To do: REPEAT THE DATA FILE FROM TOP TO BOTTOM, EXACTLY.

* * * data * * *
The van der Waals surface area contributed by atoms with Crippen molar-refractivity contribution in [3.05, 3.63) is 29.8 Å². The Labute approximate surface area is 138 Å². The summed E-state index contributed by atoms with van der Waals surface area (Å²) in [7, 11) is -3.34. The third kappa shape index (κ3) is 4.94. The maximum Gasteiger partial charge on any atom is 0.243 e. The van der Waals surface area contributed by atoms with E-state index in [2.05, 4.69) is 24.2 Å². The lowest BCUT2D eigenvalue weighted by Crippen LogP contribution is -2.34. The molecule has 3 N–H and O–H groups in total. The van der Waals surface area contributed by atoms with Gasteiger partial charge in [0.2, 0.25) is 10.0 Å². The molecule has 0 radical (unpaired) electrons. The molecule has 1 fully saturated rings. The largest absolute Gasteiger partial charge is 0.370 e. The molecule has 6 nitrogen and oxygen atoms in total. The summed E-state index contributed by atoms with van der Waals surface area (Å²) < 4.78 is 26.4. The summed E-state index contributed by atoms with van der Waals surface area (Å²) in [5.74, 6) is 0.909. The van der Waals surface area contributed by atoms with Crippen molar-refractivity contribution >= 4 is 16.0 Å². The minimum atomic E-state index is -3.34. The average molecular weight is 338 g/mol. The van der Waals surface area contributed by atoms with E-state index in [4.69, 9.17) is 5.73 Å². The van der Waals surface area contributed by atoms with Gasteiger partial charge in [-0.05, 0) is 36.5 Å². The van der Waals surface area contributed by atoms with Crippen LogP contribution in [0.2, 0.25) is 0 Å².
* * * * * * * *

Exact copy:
The van der Waals surface area contributed by atoms with Crippen molar-refractivity contribution in [3.05, 3.63) is 29.8 Å². The Labute approximate surface area is 138 Å². The summed E-state index contributed by atoms with van der Waals surface area (Å²) in [7, 11) is -3.34. The third kappa shape index (κ3) is 4.94. The maximum Gasteiger partial charge on any atom is 0.243 e. The van der Waals surface area contributed by atoms with E-state index in [2.05, 4.69) is 24.2 Å². The lowest BCUT2D eigenvalue weighted by Crippen LogP contribution is -2.34. The molecule has 3 N–H and O–H groups in total. The van der Waals surface area contributed by atoms with Gasteiger partial charge in [0.2, 0.25) is 10.0 Å². The molecule has 0 radical (unpaired) electrons. The molecule has 1 fully saturated rings. The largest absolute Gasteiger partial charge is 0.370 e. The molecule has 6 nitrogen and oxygen atoms in total. The summed E-state index contributed by atoms with van der Waals surface area (Å²) < 4.78 is 26.4. The summed E-state index contributed by atoms with van der Waals surface area (Å²) in [5.74, 6) is 0.909. The van der Waals surface area contributed by atoms with Crippen molar-refractivity contribution >= 4 is 16.0 Å². The minimum atomic E-state index is -3.34. The average molecular weight is 338 g/mol. The van der Waals surface area contributed by atoms with E-state index in [4.69, 9.17) is 5.73 Å². The van der Waals surface area contributed by atoms with Gasteiger partial charge in [-0.05, 0) is 36.5 Å². The van der Waals surface area contributed by atoms with Crippen LogP contribution in [0.2, 0.25) is 0 Å².